Question Advice on choosing a graphics card?

May 13, 2019
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I haven't built a computer in ages; I want to build my first gaming PC but all this information is a bit overwhelming. (Bottlenecking is something I've never considered) Price is not an issue here. My target resolution is 1080p. I want to be able to play most, if not all, current and games on max settings for that resolution with reasonable frame rates (should I be looking for a minimum of 60fps at all times? Whatever the optimal frame rate is, that's what i'm pushing towards.) Mostly FPS games like BFV and Battlefront. I'm planning to build around the Intel Corei7-8700K 3.7GHz with no overclocking (cause I have no idea what I'm doing in that regard...lol)

My question is what GPU should I be looking at with this CPU and target resolution? should I be looking to raise my target resolution for future game releases? Keep in mind, I haven't made a single purchase yet. Remember, price isn't an issue; I'm simply trying to go about this with some facts in by head before I start purchasing. Any information on this and other info on things I'm leaving out would be greatly appreciated. Thank you in advance.
 

Metal Messiah.

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Nvidia RTX 2080 Ti that's probably the best and probably enough for the next few years.
Actually, the OP is planning to game on 1080p resolution. So for this full HD resolution I think the RTX 2080 Ti might be overkill, IMO. But yes, if the OP gets a 4K MONITOR, then that would be a different story. For 1080p, I think even the RTX 2060 might also be sufficient.
 

DMAN999

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For 60 Hz 1080p gaming a GTX 1660 Ti or RTX 2060 would both be good options.
I have an MSI 1660 Ti paired with an OC 'd Ryzen 5 2600 and I get from 85 to 120+ fps in current games set to Ultra.
 
May 13, 2019
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Actually, the OP is planning to game on 1080p resolution. So for this full HD resolution I think the RTX 2080 Ti might be overkill, IMO. But yes, if the OP gets a 4K MONITOR, then that would be a different story. For 1080p, I think even the RTX 2060 might also be sufficient.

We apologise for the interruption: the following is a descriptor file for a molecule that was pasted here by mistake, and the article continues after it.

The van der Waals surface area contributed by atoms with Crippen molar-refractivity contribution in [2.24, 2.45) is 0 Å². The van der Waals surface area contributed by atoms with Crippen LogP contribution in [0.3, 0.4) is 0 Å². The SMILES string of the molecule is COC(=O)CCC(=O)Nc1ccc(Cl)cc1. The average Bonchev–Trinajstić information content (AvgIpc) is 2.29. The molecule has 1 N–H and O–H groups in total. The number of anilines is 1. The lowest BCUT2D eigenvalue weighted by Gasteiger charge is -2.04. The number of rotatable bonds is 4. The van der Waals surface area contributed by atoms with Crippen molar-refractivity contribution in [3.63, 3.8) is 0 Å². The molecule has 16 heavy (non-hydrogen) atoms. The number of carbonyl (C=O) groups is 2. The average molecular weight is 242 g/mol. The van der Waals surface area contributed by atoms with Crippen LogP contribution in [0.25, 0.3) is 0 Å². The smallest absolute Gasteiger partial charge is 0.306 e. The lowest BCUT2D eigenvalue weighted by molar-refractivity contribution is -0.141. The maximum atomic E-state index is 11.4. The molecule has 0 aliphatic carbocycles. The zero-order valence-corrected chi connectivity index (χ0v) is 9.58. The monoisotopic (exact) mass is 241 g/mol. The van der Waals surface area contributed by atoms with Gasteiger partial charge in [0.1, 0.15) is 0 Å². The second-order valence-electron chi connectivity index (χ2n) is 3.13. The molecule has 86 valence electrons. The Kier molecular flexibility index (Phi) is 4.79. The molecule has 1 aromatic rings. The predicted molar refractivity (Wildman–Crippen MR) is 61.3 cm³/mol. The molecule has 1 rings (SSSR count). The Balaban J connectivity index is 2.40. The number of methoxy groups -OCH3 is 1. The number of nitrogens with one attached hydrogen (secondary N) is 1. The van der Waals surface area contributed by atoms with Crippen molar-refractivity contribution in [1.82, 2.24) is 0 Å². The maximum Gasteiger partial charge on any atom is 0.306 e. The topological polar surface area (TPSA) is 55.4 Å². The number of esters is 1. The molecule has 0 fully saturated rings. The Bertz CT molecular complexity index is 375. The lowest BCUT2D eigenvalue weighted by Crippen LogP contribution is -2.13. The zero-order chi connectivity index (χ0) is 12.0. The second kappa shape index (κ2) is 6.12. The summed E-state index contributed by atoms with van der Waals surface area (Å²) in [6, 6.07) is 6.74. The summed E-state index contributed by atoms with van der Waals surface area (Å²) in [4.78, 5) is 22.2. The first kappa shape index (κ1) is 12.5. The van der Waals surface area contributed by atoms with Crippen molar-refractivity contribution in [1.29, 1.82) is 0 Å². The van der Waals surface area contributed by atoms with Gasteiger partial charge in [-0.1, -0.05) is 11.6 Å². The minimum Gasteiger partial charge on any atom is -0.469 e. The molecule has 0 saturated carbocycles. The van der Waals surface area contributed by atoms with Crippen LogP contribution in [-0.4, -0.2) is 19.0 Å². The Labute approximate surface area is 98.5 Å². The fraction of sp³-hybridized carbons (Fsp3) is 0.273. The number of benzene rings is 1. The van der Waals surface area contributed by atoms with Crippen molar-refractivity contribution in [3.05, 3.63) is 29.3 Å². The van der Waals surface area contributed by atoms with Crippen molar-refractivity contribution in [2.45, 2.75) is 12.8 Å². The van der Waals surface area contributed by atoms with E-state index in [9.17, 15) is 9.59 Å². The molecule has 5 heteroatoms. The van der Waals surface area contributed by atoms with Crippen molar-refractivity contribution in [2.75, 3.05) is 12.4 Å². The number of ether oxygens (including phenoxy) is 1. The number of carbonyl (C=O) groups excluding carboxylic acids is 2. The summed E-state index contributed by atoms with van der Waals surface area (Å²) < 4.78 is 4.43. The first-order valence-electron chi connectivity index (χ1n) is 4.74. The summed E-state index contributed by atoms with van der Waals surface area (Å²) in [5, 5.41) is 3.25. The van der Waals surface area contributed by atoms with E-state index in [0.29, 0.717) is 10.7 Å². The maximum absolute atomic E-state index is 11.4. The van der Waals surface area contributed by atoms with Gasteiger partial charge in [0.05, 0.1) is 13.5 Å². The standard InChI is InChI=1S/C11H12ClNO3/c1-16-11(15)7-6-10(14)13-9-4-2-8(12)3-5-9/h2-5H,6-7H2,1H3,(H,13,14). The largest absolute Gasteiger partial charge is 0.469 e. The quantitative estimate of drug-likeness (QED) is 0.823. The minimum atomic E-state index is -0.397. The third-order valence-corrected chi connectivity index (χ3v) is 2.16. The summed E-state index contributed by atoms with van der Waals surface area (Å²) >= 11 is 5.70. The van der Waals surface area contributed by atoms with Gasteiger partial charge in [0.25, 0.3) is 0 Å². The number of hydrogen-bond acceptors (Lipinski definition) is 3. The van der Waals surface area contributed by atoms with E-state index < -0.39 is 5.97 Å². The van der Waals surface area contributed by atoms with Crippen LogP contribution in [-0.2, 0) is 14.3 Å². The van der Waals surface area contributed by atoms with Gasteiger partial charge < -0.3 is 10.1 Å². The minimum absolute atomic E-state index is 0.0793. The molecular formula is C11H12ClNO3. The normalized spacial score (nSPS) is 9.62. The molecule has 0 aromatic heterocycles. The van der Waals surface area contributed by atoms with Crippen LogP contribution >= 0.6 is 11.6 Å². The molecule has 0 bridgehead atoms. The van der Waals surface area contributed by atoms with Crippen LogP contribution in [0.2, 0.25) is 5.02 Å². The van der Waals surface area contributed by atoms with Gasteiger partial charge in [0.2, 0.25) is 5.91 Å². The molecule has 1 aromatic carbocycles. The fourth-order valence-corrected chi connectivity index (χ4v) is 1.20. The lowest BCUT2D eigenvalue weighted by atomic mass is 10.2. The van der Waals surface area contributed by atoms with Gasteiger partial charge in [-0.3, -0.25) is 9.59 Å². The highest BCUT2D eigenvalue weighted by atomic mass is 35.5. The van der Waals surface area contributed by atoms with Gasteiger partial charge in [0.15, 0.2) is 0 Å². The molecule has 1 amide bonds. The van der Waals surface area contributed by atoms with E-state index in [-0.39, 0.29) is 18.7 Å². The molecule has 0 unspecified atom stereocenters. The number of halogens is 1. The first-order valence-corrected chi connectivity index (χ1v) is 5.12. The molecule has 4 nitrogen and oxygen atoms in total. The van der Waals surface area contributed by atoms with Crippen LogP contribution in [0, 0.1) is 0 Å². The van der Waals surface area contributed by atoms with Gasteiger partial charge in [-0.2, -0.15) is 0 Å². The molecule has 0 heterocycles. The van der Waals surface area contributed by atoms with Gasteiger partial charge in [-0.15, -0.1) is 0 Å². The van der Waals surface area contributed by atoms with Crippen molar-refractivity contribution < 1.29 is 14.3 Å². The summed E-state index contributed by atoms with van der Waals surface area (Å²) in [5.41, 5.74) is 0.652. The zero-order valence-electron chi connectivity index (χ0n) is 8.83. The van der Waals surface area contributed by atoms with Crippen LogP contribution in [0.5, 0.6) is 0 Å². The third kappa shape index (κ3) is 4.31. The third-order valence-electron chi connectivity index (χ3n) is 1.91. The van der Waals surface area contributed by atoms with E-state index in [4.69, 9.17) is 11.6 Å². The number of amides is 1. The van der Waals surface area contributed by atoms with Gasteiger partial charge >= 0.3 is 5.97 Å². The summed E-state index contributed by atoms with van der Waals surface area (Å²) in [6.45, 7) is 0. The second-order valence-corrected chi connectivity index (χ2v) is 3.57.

Thanks for the information! I'll look into getting the RTX 2060; looks like a perfect card for my purpose.

Just a curious indulgence: let's say I did happen to buy a 4K monitor, what would my options be for the future of gaming? Are video games even planning on making that a standard resolution going forward? Plus, aren't the RTX 2080 plagued with a factory defect? Seems a risky venture to go that far forward at this point.
 

Metal Messiah.

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let's say I did happen to buy a 4K monitor, what would my options be for the future of gaming? Are video games even planning on making that a standard resolution going forward?
Are you willing to upgrade to a 4K monitor now, or you plan to update some time later, after few years ? Because for 4K, the RTX 2080 Ti is the best choice. And YES, games are going to have proper support for 4K, mostly the AAA titles. Many new games have full support for 4K. If you have such a monitor, then you take advantage of it.

Though, that doesn't mean 4K Gaming is going to become mainstream anytime soon. Nope. I think it might take few more years, when more powerful GPUs arrive, and also given the cost of such an upgrade, very few are going to jump on the 4K bandwagon.

Plus, aren't the RTX 2080 plagued with a factory defect?
I can't fully answer that question, but as far as I'm concerned, RTX cards have been working fine. I think some of the earlier Chips might have been defective. The new batch of chips do not suffer from any hardware defect, IMO. This whole RTX news spread like a wildfire, but I think the dust has now been settled.
 
May 13, 2019
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Are you willing to upgrade to a 4K monitor now, or you plan to update some time later, after few years ? Because for 4K, the RTX 2080 Ti is the best choice. And YES, games are going to have proper support for 4K, mostly the AAA titles. Many new games have full support for 4K. If you have such a monitor, then you take advantage of it.

Though, that doesn't mean 4K Gaming is going to become mainstream anytime soon. Nope. I think it might take few more years, when more powerful GPUs arrive, and also given the cost of such an upgrade, very few are going to jump on the 4K bandwagon.



I can't fully answer that question, but as far as I'm concerned, RTX cards have been working fine. I think some of the earlier Chips might have been defective. The new batch of chips do not suffer from any hardware defect, IMO. This whole RTX news spread like a wildfire, but I think the dust has now been settled.